Six hundred miles off the coast of Ecuador lies an archipelago called the Galápagos, famous for their connection to Charles Darwin and his theory of evolution by means of natural selection. Darwin spent five weeks there in the fall of 1835, and in 2004 I accompanied my friend and colleague Frank J. Sulloway on his expedition to retrace Darwin’s footsteps. The Ecuadorian government has ownership and jurisdiction over the archipelago and they have gone to great lengths to keep the islands as pristine and natural as possible. For example, before we were allowed to hike off trail into the interior of the islands we had to go through a careful quarantine process to ensure that no foreign invaders were hiding in our backpacks or clothes. Nevertheless, invasive species are an ongoing problem for the native populations, especially the famous Galápagos tortoises whose diet depends heavily on the local vegetation, which has been systematically eroded by goats, introduced almost a century ago and now threatening the tortoises and other species with extinction.
In response, the National Park Service of Ecuador undertook a massive goat eradication project on the most affected island—the massive 58,465-hectare Santiago Island—that resulted in the killing of over 79,000 goats in a span of four and a half years in the mid-2000s. The initial culling of the goats was done by riders on horseback, who corralled them into pens with air horns and rifle shots, and then killed them. But this method fell far short of the goal because of the brutally harsh terrain of these volcanic islands. It is dry and hot, and the razor-sharp a’a lava surface slices up your hiking boots. Bushwhacking through thorn-festered scrub brush slashes up your arms and legs. Water is hard to come by so you have to carry your supply on your back. The landscape is undulating and jagged, and there are numerous lava-formed caves, nooks, and crannies in which goats can hide from human hunters. Even though I am in good physical condition from a lifetime of competitive cycling I found this trek with Frank to be a grueling slog, among the most arduous things I have ever undertaken. Even the native Ecuadorians more acclimated to the equatorial environment had to turn to helicopters to find the remaining goats, shooting them with rifles from the air. And still the goats persisted. To finish the job the National Park Service introduced “Judas goats” and “Mata Hari goats” to find the remaining feral goats and kill them. Judas goats are goats captured from nearby islands and equipped with radio collars and then released on Santiago to lead hunters to their remaining kind in hiding. Mata Hari goats are sterilized female Judas goats chemically induced into long-term estrus so that when released they would tempt male goats who were hunter shy but female sure. At a cost of $6.1 million, it was the largest eradication of a mammalian species from an island in history.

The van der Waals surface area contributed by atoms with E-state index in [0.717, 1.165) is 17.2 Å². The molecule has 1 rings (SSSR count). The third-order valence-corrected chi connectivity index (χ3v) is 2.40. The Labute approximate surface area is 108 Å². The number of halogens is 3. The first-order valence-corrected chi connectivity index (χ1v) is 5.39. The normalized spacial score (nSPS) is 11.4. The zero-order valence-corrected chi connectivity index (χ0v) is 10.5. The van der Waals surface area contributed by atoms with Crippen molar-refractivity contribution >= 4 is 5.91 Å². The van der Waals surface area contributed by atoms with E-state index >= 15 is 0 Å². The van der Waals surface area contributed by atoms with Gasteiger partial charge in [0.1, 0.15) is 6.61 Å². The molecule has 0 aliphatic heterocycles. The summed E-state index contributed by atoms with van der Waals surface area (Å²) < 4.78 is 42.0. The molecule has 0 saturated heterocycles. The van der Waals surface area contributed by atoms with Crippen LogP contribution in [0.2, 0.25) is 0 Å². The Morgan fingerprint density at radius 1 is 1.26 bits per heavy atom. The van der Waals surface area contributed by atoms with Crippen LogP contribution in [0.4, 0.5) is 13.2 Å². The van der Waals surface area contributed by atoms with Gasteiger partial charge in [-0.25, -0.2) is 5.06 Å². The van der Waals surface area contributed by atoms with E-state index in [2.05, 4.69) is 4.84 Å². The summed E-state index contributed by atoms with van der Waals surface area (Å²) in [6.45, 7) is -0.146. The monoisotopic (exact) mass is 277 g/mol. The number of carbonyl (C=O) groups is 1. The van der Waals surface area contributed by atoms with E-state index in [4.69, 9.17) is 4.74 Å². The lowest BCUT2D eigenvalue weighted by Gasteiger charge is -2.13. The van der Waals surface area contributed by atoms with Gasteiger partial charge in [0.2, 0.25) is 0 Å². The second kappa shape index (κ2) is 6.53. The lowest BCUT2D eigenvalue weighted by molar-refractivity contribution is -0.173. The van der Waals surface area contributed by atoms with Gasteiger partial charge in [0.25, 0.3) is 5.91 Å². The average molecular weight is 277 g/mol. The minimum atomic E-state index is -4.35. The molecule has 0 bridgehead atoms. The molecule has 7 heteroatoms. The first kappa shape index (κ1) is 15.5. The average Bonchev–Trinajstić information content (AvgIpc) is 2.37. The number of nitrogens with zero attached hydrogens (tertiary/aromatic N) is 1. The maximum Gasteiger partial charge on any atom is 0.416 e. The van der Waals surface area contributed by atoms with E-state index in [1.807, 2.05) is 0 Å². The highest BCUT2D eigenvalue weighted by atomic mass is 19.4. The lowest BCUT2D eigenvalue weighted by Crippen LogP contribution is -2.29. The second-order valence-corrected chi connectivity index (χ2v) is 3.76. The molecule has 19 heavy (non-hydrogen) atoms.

Was this a moral act? Who should live and who should die—the native species that evolved in the Galápagos islands over the course of millions of years, or the goats that were introduced there a mere century ago?